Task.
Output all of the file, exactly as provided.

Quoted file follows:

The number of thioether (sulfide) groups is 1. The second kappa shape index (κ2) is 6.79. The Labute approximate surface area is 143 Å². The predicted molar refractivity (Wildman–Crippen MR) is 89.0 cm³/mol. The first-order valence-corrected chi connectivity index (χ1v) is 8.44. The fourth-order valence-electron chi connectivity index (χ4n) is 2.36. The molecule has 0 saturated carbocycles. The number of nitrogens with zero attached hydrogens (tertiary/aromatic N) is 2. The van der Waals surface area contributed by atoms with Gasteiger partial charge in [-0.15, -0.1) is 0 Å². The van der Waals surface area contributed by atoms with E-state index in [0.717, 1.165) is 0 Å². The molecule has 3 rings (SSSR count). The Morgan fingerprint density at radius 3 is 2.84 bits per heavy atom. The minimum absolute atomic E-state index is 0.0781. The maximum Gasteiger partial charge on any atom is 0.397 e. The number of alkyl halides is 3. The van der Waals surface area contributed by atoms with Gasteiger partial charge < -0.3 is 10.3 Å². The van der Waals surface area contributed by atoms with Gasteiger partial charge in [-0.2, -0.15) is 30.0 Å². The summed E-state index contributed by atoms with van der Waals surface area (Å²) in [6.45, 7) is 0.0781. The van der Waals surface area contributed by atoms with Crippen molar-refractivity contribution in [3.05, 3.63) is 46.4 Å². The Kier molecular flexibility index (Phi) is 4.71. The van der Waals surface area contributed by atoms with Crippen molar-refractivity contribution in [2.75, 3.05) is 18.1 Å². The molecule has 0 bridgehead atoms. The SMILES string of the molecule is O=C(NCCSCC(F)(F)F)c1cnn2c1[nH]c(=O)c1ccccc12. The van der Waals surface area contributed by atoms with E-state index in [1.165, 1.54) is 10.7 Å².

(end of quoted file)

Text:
The number of thioether (sulfide) groups is 1. The second kappa shape index (κ2) is 6.79. The Labute approximate surface area is 143 Å². The predicted molar refractivity (Wildman–Crippen MR) is 89.0 cm³/mol. The first-order valence-corrected chi connectivity index (χ1v) is 8.44. The fourth-order valence-electron chi connectivity index (χ4n) is 2.36. The molecule has 0 saturated carbocycles. The number of nitrogens with zero attached hydrogens (tertiary/aromatic N) is 2. The van der Waals surface area contributed by atoms with Gasteiger partial charge in [-0.15, -0.1) is 0 Å². The van der Waals surface area contributed by atoms with E-state index in [0.717, 1.165) is 0 Å². The molecule has 3 rings (SSSR count). The Morgan fingerprint density at radius 3 is 2.84 bits per heavy atom. The minimum absolute atomic E-state index is 0.0781. The maximum Gasteiger partial charge on any atom is 0.397 e. The number of alkyl halides is 3. The van der Waals surface area contributed by atoms with Gasteiger partial charge < -0.3 is 10.3 Å². The van der Waals surface area contributed by atoms with Gasteiger partial charge in [-0.2, -0.15) is 30.0 Å². The summed E-state index contributed by atoms with van der Waals surface area (Å²) in [6.45, 7) is 0.0781. The van der Waals surface area contributed by atoms with Crippen molar-refractivity contribution in [3.05, 3.63) is 46.4 Å². The Kier molecular flexibility index (Phi) is 4.71. The van der Waals surface area contributed by atoms with Crippen molar-refractivity contribution in [2.75, 3.05) is 18.1 Å². The molecule has 0 bridgehead atoms. The SMILES string of the molecule is O=C(NCCSCC(F)(F)F)c1cnn2c1[nH]c(=O)c1ccccc12. The van der Waals surface area contributed by atoms with E-state index in [1.165, 1.54) is 10.7 Å².